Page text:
I have some great news to share: My collaborative art quilt, Abandoned Water Structure has been selected for purchase by the City of Seattle for the Seattle Public Utilities’ Portable Works Collection. This collection is part of the City of Seattle’s Public Art Collection.
Abandoned Water Structure was designed and pieced by myself using recycled silk and linen garment manufacturing scraps and samples; then it was brilliantly quilted by Betty Anne Guadalupe.
The story behind the development of this piece can be found on the post: What’s on the Design Wall: Working Through A New Art Quilt Piece. There is also a post on The Wardrobe Meets the Wall’s website about this piece: New Piece Added to Collection: Abandoned Water Structure (2015)
THE CALL FOR ENTRY
I subscribe to CAFE for Artists – callforentry.org, an online resource for locating “calls for entry” for juried shows; a portal for entering shows; and a platform to store your and art portfolio.
After entering a couple shows over the past year and being rejected (after previous success of being selected), I had stopped entering shows due to the costs. Entering juried shows can run $25 – $45 or more per show (I did have a limit of no more than $35 to enter a show).
After deciding to take a hiatus from entering shows, I continued to read the Call for Entries e-mail that came from CAFE every couple of weeks, just for fun (and daydreaming).
A couple of months ago I saw a Call for Entry from the City of Seattle for the Seattle Public Utilities’ Portable Works Collection. They wanted submissions (for consideration for purchase) of art related to water. If you read the post about the creation of Abandoned Water Structure (which was originally titled “Abandoned Structure”) you will see the piece is all about water!
Also the entry fee was only $10. I figured for $10 I could take a chance.
I had to complete quite the entry/application and basically write an essay. Of course I like writing, so that was okay.
I was notified a couple of weeks ago but needed to wait until their Public Art Advisory Committee met to finalize the decision. (I have been sitting on this exciting news!)
Their selection panel included three arts professionals from Washington State, and an advisor from Seattle Public Utilities. The panel reviewed the artworks from 307 applicants and selected 36 artworks by 34 artists. I am very honored that Abandoned Water Structure was selected.
Here is a link to the City of Seattle Portable Works Collection, which includes works by many renown artists such as Jacob Lawrence, Mary Iverson, Gwendolyn Knight, George Tsutakawa, and Dale Chihuly.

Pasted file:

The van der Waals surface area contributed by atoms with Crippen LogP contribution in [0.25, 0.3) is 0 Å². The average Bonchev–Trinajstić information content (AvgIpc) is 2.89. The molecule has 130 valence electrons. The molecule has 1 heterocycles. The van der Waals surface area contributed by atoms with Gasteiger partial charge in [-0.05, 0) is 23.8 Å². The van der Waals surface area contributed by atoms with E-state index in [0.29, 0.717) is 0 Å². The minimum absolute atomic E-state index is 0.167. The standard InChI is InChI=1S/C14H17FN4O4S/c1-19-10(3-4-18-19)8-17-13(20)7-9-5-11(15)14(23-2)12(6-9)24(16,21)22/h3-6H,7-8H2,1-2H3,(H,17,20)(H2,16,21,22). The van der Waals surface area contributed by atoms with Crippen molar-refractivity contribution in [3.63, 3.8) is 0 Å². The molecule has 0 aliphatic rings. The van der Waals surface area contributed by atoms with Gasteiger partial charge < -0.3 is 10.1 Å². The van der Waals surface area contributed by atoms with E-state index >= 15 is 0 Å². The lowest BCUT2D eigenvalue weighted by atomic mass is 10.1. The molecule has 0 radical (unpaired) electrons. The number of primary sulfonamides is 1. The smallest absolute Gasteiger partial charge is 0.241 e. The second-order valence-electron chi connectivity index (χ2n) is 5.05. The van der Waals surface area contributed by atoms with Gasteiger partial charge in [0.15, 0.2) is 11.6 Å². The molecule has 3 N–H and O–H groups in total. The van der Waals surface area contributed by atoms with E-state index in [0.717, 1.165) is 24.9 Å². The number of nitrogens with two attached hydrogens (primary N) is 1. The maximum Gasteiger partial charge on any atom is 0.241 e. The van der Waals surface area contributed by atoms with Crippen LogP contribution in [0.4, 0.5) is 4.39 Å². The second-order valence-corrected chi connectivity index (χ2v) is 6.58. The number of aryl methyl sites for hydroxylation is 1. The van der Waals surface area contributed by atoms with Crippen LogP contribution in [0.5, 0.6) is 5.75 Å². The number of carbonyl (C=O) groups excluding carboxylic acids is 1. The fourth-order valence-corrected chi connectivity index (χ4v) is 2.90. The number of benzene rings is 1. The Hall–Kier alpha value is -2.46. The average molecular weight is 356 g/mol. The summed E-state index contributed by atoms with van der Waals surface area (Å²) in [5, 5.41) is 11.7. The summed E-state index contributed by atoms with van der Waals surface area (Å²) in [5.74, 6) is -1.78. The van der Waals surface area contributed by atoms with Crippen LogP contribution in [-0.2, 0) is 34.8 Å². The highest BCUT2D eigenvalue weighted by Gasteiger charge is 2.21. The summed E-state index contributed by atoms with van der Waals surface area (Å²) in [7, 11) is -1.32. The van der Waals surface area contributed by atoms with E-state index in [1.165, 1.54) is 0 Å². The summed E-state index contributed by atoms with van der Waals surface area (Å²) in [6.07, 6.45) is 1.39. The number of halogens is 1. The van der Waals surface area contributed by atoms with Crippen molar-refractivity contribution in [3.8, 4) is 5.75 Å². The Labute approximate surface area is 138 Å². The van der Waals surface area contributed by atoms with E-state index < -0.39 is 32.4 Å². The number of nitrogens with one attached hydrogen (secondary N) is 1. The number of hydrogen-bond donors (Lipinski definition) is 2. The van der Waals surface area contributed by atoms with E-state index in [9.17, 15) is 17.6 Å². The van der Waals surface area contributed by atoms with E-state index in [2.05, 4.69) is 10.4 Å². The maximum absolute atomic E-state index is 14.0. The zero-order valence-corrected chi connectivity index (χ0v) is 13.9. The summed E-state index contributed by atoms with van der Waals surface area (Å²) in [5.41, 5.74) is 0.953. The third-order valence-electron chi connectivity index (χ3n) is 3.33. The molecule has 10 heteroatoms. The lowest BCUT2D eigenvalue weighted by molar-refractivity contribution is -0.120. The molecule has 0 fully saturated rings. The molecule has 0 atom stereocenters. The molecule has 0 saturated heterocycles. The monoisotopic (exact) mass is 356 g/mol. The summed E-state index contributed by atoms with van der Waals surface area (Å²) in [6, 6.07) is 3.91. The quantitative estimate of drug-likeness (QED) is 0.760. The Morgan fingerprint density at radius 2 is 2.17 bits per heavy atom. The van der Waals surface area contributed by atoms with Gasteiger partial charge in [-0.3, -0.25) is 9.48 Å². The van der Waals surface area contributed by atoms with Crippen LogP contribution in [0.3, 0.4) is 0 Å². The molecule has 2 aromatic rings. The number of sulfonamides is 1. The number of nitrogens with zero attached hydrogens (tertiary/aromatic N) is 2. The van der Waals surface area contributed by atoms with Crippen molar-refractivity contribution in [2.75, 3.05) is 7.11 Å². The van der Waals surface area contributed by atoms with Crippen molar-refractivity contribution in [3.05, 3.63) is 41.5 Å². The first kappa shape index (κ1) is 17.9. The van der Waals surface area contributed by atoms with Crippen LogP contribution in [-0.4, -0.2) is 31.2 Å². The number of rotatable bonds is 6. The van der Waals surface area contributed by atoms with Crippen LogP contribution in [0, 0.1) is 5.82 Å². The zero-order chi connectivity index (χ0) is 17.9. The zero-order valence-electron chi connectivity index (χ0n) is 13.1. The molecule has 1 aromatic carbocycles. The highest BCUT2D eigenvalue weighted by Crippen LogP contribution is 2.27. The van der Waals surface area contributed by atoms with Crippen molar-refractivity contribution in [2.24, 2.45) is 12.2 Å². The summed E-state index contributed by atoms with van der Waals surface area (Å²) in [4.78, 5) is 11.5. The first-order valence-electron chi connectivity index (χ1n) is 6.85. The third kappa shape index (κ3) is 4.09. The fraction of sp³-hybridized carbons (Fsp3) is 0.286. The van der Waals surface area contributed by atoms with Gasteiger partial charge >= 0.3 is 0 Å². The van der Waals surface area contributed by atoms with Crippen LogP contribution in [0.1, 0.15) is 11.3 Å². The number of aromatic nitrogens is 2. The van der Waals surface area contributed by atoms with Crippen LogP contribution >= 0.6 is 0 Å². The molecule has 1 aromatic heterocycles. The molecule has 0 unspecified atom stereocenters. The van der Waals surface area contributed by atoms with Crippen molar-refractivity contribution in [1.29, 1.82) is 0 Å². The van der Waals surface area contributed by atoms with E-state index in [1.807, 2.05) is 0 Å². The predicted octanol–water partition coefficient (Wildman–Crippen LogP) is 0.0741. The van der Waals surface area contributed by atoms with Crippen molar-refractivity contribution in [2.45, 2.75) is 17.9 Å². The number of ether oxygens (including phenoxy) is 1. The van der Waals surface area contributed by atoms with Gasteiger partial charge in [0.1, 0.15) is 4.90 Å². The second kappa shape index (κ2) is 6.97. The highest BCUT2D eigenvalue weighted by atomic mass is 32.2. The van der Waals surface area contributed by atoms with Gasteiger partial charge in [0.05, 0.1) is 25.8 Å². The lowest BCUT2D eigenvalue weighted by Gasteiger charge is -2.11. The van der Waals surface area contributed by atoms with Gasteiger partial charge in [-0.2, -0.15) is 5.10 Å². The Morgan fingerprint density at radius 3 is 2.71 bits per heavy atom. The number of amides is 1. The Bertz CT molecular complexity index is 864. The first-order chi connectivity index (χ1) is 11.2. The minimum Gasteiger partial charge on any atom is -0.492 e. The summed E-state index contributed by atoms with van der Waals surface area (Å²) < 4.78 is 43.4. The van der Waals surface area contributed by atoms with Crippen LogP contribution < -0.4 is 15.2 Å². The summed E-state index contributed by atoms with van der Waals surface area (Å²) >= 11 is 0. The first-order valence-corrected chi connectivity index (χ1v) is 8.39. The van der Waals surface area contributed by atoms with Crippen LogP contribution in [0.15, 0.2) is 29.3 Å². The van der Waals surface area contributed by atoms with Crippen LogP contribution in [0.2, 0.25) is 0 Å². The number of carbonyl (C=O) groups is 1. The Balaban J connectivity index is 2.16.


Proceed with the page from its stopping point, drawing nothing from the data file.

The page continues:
Although I doubt Abandoned Water Structure would ever be featured on the main page, I am honored to know it is part of a collection with the works of these real artists! Additionally, as a former Seattle, Washington resident, this honor gives me a special connection to the city I used to call home!
I will be sharing part of the proceeds from the sale with my collaborative partner on the piece, Betty Anne. Her spectacular quilting helped bring this piece to life. She intuitively quilted the piece based on the actual photograph of the decaying structure and the water flowing around it.
I will post further updates if I find out where the piece will be displayed in Seattle.
Currently I am waiting for the purchase order from the City of Seattle and then I have many, many, many forms to complete (including one on how they need to care and maintain the piece) before the purchase is finalized.
I am living the fantasy, just for a moment, of being a “Professional Artist” (smile)!
The process is complete and I sent the piece to the City of Seattle’s framer. I hope someday I can see a photo of it framed.
In my final communication with the City of Seattle’s Public Art Project Manager I received a formal synopsis of the program and what will happen to the artwork:
The artworks will be exhibitioned throughout the public spaces of Seattle Public Utilities in Seattle. These public spaces include lobbies, entry hallways, reception areas and conference rooms. In order to encourage involvement and understanding of the diversity of artwork in the collection, employees participate in the selection of artwork for their own areas. The artwork moves throughout the offices on a rotation basis, thereby increasing viewing opportunities of the art by employees and the general public. The collection is also occasionally borrowed by museums and galleries for exhibitions.